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Not to be confused with "The Winter of Red Snow" (film).

""They have no shoes," Elisabeth whispered. We watched for several minutes as they passed by. We unable to speak. Their footprints left blood in the snow."
—The soldiers arrive at Valley Forge[2]

The Winter of Red Snow: The Revolutionary War Diary of Abigail Jane Stewart is a Dear America book by Kristiana Gregory. It was first published in September 1996 with A Journey to the New World and When Will This Cruel War Be Over?. The book was republished in September 2010 and was followed by a sequel, Cannons at Dawn, in May 2011. The Winter of Red Snow was also adapted into a short film.

Abigail Stewart lives in Valley Forge, where the Patriot forces camp for several months during the Revolutionary War.


"For Tim, Catherine, and Matthew Walker"

Book description[]

"December 19, 1777, Friday
I woke to sleet hitting the window and another sound I'd not heard before.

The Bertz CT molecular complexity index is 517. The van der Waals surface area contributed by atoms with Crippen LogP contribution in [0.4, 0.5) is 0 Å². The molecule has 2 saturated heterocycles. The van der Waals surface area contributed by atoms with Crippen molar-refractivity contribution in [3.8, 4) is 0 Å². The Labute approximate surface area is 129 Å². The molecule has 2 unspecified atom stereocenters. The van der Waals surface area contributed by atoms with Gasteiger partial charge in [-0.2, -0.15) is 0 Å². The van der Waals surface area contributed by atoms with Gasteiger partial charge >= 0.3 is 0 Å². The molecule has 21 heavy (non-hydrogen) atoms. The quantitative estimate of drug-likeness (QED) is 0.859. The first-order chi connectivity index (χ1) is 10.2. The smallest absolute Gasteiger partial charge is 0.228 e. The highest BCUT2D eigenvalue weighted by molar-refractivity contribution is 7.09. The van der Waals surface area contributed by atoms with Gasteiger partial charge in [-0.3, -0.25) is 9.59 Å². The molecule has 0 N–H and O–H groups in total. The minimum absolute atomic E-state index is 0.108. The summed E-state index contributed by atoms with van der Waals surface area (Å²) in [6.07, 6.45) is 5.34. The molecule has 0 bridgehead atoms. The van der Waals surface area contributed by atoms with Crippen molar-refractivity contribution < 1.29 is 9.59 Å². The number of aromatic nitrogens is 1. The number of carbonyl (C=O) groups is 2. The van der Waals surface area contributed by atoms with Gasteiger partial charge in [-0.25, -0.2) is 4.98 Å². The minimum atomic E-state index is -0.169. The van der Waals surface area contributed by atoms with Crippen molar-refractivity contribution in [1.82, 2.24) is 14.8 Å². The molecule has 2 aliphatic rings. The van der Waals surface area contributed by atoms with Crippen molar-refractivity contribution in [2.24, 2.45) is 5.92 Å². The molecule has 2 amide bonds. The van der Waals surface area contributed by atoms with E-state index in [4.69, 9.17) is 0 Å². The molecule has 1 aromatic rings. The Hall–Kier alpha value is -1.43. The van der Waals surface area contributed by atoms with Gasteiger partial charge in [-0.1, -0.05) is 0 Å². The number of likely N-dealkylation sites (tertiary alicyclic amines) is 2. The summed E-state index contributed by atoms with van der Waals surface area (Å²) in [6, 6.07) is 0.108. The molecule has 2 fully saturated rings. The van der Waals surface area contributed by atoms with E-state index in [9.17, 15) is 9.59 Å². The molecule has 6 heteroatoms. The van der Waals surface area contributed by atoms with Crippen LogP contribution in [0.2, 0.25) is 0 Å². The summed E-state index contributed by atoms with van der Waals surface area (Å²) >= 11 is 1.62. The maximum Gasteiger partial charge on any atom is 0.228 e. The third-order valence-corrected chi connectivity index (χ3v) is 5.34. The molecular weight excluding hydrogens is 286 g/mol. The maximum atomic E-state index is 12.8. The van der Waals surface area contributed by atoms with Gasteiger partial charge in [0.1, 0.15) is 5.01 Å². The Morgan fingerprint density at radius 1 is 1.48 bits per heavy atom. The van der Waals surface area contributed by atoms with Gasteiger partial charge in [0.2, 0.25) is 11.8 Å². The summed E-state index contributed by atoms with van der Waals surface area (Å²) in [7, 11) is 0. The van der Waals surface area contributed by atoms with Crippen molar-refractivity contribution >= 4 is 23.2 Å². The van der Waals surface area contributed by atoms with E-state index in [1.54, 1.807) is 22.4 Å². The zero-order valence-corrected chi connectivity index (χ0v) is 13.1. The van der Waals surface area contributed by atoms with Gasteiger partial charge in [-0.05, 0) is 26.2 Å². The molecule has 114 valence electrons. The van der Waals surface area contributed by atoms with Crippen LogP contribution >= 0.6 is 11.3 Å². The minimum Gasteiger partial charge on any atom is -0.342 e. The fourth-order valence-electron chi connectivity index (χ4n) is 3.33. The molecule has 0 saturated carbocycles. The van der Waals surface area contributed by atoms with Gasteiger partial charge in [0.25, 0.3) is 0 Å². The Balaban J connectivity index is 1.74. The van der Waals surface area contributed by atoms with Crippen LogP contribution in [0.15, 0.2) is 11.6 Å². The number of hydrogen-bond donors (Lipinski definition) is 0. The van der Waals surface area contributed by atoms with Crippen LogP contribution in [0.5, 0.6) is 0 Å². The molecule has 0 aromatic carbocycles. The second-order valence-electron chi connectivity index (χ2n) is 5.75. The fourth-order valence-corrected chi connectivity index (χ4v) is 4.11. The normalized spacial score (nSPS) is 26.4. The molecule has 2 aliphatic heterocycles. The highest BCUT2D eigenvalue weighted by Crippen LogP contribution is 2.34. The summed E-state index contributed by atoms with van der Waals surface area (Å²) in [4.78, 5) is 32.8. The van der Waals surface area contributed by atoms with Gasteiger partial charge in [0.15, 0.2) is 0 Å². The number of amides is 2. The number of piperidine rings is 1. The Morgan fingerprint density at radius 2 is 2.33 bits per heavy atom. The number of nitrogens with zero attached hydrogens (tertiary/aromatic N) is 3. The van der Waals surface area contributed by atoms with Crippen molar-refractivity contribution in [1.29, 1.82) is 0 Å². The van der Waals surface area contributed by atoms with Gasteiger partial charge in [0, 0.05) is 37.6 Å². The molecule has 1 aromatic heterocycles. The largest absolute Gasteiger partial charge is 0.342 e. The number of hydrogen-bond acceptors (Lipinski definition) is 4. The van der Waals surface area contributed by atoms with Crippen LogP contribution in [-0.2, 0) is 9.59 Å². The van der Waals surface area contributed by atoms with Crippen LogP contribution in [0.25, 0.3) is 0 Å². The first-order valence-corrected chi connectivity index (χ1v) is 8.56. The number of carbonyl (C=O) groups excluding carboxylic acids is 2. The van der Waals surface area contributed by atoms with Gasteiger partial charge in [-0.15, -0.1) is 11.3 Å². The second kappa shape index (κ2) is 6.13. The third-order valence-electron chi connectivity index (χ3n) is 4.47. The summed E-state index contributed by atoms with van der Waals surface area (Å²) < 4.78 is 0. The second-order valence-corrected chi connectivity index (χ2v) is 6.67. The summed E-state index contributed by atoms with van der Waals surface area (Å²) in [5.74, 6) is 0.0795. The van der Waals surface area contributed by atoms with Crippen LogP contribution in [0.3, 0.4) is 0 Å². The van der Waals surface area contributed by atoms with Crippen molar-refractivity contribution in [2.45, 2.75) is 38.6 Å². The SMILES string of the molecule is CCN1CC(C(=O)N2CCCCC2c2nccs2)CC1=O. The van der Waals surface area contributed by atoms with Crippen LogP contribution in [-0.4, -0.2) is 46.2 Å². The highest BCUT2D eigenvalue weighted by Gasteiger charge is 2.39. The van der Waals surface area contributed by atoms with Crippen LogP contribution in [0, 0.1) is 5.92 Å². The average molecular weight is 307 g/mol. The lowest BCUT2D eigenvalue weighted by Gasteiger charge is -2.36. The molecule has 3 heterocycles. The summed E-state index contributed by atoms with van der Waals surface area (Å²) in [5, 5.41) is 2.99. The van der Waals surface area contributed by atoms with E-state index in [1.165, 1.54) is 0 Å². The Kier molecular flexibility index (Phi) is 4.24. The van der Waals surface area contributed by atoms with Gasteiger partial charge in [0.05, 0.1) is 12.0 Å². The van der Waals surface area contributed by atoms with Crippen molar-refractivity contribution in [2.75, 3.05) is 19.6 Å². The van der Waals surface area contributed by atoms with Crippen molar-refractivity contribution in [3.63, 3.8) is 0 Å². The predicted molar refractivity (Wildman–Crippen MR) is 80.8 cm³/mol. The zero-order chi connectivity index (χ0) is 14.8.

A drumbeat.
Papa came in from milking and said, "The soldiers are coming."
…Finally, through the gray, we saw them. Three officers on horseback led. We ran outside to cheer, but the men were quiet and thin. The sight of them took my breath away.
"They have no shoes," Elisabeth whispered.
We watched for several minutes as they passed by. We were unable to speak.
Their footprints left blood in the snow.
As I write this upstairs, my candle low and our room cold, I think I shall never again complain.

"My name is Abigail. This is my story....
Eleven year old Abigail Jane Stewart's life with her family is upended when Abby and her sisters are awakened by the unfamiliar sound of drums. General George Washington is leading the Continental soldiers into their winter encampment at Valley Forge, Pennsylvania. The presence of the army forces the town to face the realities of the Revolutionary War, and sides must be chosen.